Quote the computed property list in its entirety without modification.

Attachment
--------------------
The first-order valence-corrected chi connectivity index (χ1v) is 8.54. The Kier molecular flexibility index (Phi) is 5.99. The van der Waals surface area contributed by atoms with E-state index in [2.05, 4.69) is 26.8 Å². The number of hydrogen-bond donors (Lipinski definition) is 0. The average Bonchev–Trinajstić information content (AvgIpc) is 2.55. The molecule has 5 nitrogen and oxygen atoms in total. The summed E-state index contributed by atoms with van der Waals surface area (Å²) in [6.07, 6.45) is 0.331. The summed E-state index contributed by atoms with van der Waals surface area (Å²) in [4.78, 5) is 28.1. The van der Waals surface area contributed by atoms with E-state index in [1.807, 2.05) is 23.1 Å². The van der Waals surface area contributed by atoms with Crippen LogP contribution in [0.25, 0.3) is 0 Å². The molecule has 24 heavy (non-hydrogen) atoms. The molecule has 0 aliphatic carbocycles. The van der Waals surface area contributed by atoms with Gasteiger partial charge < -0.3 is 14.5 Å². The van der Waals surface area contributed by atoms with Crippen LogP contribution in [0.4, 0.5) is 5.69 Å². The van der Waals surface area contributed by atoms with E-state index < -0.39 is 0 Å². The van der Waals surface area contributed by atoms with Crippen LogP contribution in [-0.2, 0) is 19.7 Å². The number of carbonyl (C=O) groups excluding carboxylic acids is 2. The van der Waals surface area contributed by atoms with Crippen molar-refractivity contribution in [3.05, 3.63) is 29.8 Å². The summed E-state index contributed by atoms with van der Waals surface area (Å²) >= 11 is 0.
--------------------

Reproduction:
The first-order valence-corrected chi connectivity index (χ1v) is 8.54. The Kier molecular flexibility index (Phi) is 5.99. The van der Waals surface area contributed by atoms with E-state index in [2.05, 4.69) is 26.8 Å². The number of hydrogen-bond donors (Lipinski definition) is 0. The average Bonchev–Trinajstić information content (AvgIpc) is 2.55. The molecule has 5 nitrogen and oxygen atoms in total. The summed E-state index contributed by atoms with van der Waals surface area (Å²) in [6.07, 6.45) is 0.331. The summed E-state index contributed by atoms with van der Waals surface area (Å²) in [4.78, 5) is 28.1. The van der Waals surface area contributed by atoms with E-state index in [1.807, 2.05) is 23.1 Å². The van der Waals surface area contributed by atoms with Crippen LogP contribution in [0.25, 0.3) is 0 Å². The molecule has 24 heavy (non-hydrogen) atoms. The molecule has 0 aliphatic carbocycles. The van der Waals surface area contributed by atoms with Gasteiger partial charge < -0.3 is 14.5 Å². The van der Waals surface area contributed by atoms with Crippen LogP contribution in [0.4, 0.5) is 5.69 Å². The van der Waals surface area contributed by atoms with E-state index < -0.39 is 0 Å². The van der Waals surface area contributed by atoms with Crippen LogP contribution in [-0.2, 0) is 19.7 Å². The number of carbonyl (C=O) groups excluding carboxylic acids is 2. The van der Waals surface area contributed by atoms with Crippen molar-refractivity contribution in [3.05, 3.63) is 29.8 Å². The summed E-state index contributed by atoms with van der Waals surface area (Å²) >= 11 is 0.